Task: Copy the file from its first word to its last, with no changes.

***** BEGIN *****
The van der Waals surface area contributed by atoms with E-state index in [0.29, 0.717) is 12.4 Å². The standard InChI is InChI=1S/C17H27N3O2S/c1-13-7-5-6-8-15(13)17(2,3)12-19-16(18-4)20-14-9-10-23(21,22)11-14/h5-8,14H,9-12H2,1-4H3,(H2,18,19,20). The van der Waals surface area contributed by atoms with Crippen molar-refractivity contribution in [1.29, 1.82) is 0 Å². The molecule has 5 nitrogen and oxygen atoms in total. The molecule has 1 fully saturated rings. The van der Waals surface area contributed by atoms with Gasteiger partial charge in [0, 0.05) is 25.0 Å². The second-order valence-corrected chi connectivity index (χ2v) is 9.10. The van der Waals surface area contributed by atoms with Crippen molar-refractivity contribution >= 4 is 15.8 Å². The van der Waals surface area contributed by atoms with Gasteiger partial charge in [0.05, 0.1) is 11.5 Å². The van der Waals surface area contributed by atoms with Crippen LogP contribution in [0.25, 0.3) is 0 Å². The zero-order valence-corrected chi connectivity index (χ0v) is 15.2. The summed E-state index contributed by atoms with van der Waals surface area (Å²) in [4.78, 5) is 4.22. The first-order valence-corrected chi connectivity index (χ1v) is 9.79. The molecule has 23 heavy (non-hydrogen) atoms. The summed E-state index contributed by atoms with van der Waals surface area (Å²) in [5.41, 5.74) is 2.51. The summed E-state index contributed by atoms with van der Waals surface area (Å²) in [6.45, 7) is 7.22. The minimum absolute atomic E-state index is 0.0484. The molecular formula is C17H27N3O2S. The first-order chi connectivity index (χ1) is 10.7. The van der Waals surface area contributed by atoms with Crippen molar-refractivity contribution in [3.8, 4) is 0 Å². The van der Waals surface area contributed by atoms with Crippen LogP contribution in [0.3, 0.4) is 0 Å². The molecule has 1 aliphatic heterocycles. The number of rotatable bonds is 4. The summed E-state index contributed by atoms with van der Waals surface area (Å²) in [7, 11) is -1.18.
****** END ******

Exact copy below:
The van der Waals surface area contributed by atoms with E-state index in [0.29, 0.717) is 12.4 Å². The standard InChI is InChI=1S/C17H27N3O2S/c1-13-7-5-6-8-15(13)17(2,3)12-19-16(18-4)20-14-9-10-23(21,22)11-14/h5-8,14H,9-12H2,1-4H3,(H2,18,19,20). The van der Waals surface area contributed by atoms with Crippen molar-refractivity contribution in [1.29, 1.82) is 0 Å². The molecule has 5 nitrogen and oxygen atoms in total. The molecule has 1 fully saturated rings. The van der Waals surface area contributed by atoms with Gasteiger partial charge in [0, 0.05) is 25.0 Å². The second-order valence-corrected chi connectivity index (χ2v) is 9.10. The van der Waals surface area contributed by atoms with Crippen molar-refractivity contribution >= 4 is 15.8 Å². The van der Waals surface area contributed by atoms with Gasteiger partial charge in [0.05, 0.1) is 11.5 Å². The van der Waals surface area contributed by atoms with Crippen LogP contribution in [0.25, 0.3) is 0 Å². The zero-order valence-corrected chi connectivity index (χ0v) is 15.2. The summed E-state index contributed by atoms with van der Waals surface area (Å²) in [4.78, 5) is 4.22. The first-order valence-corrected chi connectivity index (χ1v) is 9.79. The molecule has 23 heavy (non-hydrogen) atoms. The summed E-state index contributed by atoms with van der Waals surface area (Å²) in [5.41, 5.74) is 2.51. The summed E-state index contributed by atoms with van der Waals surface area (Å²) in [6.45, 7) is 7.22. The minimum absolute atomic E-state index is 0.0484. The molecular formula is C17H27N3O2S. The first-order chi connectivity index (χ1) is 10.7. The van der Waals surface area contributed by atoms with Crippen molar-refractivity contribution in [3.8, 4) is 0 Å². The van der Waals surface area contributed by atoms with Crippen LogP contribution in [0.3, 0.4) is 0 Å². The molecule has 1 aliphatic heterocycles. The number of rotatable bonds is 4. The summed E-state index contributed by atoms with van der Waals surface area (Å²) in [7, 11) is -1.18.